Are Fewer Young People Reading for Pleasure?
By Alfie Kohn
Several years ago, a teacher who regularly invited her students to “drop everything and read” their favorite books was asked by a colleague whether she was still setting aside class time for that purpose. She replied, “We haven’t been doing any reading since we started preparing the kids for the reading test.”
That response says as much about the collateral damage of our focus on test scores as it does about the poor quality of the tests themselves — and thus how little the resulting scores really tell us. I thought of that teacher’s comment just before Thanksgiving, when the National Endowment for the Arts released a report claiming that young Americans spend less time reading for pleasure these days.
At least one expert, Stephen Krashen, has his doubts about whether the data really support that conclusion. But let’s assume it’s true, and further, as the report contends, that this helps to explain why test scores are lagging. We’re confronted, then, with a terrible irony: Our preoccupation with those very scores may be why kids aren’t reading as much in the first place.
To see how that’s true, consider what’s been found to promote, or to undermine, a love of reading. Positive factors include ready access to books, time to read them, exposure to adults who read for pleasure, and the chance to decide what to read. Research is very clear about that last item: The more choice kids have, the more likely that they’ll enjoy reading and get better at it.
The ostensible decline in pleasure reading is often blamed on TV and other technology, but the data offer weak and inconsistent support for that hypothesis, at best. More likely to smother interest is the practice of offering kids rewards for reading. Scores of studies have found that the more we reward people for doing something, the more they come to lose interest in whatever they had to do to get the reward.
Potential excitement about reading also evaporates as a result of the kind of instruction that focuses on narrow, isolated decoding skills. That doesn’t mean phonics don’t matter. It means learning to “break the code” should be part of a rich literacy curriculum that has kids reading real stories, not facing endless worksheets and contrived fragments of text harnessed to the skill of the week. (Hence the teacher who was heard saying to a child, “Put that book away and do your reading!”)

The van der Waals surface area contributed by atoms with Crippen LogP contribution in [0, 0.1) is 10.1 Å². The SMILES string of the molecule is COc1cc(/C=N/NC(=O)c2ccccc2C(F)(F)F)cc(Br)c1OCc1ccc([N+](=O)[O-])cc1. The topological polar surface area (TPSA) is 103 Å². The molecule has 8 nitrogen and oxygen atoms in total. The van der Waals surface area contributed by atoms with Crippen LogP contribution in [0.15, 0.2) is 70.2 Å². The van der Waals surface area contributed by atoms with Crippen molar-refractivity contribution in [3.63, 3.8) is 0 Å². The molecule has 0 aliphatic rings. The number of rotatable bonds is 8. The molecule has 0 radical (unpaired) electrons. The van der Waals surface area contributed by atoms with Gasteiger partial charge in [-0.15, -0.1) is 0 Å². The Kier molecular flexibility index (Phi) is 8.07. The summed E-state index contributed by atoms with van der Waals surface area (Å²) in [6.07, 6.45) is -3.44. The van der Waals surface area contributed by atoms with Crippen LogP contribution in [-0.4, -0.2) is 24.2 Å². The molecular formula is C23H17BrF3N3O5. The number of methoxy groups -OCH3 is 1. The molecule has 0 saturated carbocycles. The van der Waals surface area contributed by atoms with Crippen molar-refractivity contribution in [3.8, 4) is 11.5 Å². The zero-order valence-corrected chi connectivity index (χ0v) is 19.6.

“Hooked on phonics”? Please. No child has ever gotten hooked on the cr sound. For that matter, no child cares whether Pat’s rat has a hat. Impoverished, scripted curriculums — devoid of meaning, context, and joy — teach kids that reading is something you’d never want to do. And that’s what older students learn when they have to outline chapters or write book reports, or are made to read so many pages, or for so many minutes. Now the child’s question isn’t “Why did she [the character in the story] do that? Is she nuts??” It’s: “How much more do I have to read?”
Sadder still, children are forced to work what amounts to a second shift after school is over, as more and more homework is loaded on younger and younger children. It’s not just that the time eaten up by those assignments leaves less time for pleasure reading. It’s that many of those assignments adversely affect their attitude about the written word.
One reason for the push for more homework as well as more frantic drilling — particularly for low-income kids – is the current testing mania, exemplified and intensified by the No Child Left Behind Act. This legislation, and the whole corporate-styled “accountability” fad that gave rise to it, brings us back to that hapless teacher who is so busy trying to raise her students’ scores on the reading test that there’s no time to let them read.
In fact, a study of middle schools published in the journal Language Arts found that “the most frequently cited reason for not providing regular opportunities for free choice reading was the pressure teachers felt to explicitly cover the skills students needed to do well on the statewide competency test.”
The NEA report has it half right: Kids who love to read also read more proficiently. But standardized tests are poor measures of that proficiency and, more important, our concern with the results of those tests drives teachers to desperate measures to jack up the scores – at the expense of an engaging curriculum, a well-rounded education, and a desire on the part of children to keep reading after the last school bell has rung.